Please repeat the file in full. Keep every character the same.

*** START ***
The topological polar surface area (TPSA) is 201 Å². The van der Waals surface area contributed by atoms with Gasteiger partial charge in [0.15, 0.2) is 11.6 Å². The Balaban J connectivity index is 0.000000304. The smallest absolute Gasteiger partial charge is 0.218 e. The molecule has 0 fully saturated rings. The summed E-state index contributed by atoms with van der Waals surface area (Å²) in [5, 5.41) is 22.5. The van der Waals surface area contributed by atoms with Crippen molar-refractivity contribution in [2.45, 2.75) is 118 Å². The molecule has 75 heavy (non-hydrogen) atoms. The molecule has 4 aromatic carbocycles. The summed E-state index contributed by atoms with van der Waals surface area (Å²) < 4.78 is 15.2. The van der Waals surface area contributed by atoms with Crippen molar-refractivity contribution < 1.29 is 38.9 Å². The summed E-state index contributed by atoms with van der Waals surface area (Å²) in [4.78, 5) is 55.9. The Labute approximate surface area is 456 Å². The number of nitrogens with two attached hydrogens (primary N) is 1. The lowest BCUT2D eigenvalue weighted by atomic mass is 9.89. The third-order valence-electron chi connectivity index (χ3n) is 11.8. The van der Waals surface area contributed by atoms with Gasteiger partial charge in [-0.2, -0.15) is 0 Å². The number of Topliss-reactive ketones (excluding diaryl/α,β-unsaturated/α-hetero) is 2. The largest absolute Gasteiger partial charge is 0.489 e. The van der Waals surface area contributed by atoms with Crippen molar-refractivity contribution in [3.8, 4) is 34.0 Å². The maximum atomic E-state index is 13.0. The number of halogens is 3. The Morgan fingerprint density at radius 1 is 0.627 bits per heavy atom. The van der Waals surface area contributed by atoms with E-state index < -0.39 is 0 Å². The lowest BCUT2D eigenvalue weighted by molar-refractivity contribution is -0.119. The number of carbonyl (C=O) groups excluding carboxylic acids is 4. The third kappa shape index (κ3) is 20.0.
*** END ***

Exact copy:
The topological polar surface area (TPSA) is 201 Å². The van der Waals surface area contributed by atoms with Gasteiger partial charge in [0.15, 0.2) is 11.6 Å². The Balaban J connectivity index is 0.000000304. The smallest absolute Gasteiger partial charge is 0.218 e. The molecule has 0 fully saturated rings. The summed E-state index contributed by atoms with van der Waals surface area (Å²) in [5, 5.41) is 22.5. The van der Waals surface area contributed by atoms with Crippen molar-refractivity contribution in [2.45, 2.75) is 118 Å². The molecule has 75 heavy (non-hydrogen) atoms. The molecule has 4 aromatic carbocycles. The summed E-state index contributed by atoms with van der Waals surface area (Å²) < 4.78 is 15.2. The van der Waals surface area contributed by atoms with Crippen molar-refractivity contribution < 1.29 is 38.9 Å². The summed E-state index contributed by atoms with van der Waals surface area (Å²) in [4.78, 5) is 55.9. The Labute approximate surface area is 456 Å². The number of nitrogens with two attached hydrogens (primary N) is 1. The lowest BCUT2D eigenvalue weighted by atomic mass is 9.89. The third-order valence-electron chi connectivity index (χ3n) is 11.8. The van der Waals surface area contributed by atoms with Gasteiger partial charge in [-0.2, -0.15) is 0 Å². The number of Topliss-reactive ketones (excluding diaryl/α,β-unsaturated/α-hetero) is 2. The largest absolute Gasteiger partial charge is 0.489 e. The van der Waals surface area contributed by atoms with Crippen molar-refractivity contribution in [3.8, 4) is 34.0 Å². The maximum atomic E-state index is 13.0. The number of halogens is 3. The Morgan fingerprint density at radius 1 is 0.627 bits per heavy atom. The van der Waals surface area contributed by atoms with E-state index < -0.39 is 0 Å². The lowest BCUT2D eigenvalue weighted by molar-refractivity contribution is -0.119. The number of carbonyl (C=O) groups excluding carboxylic acids is 4. The third kappa shape index (κ3) is 20.0.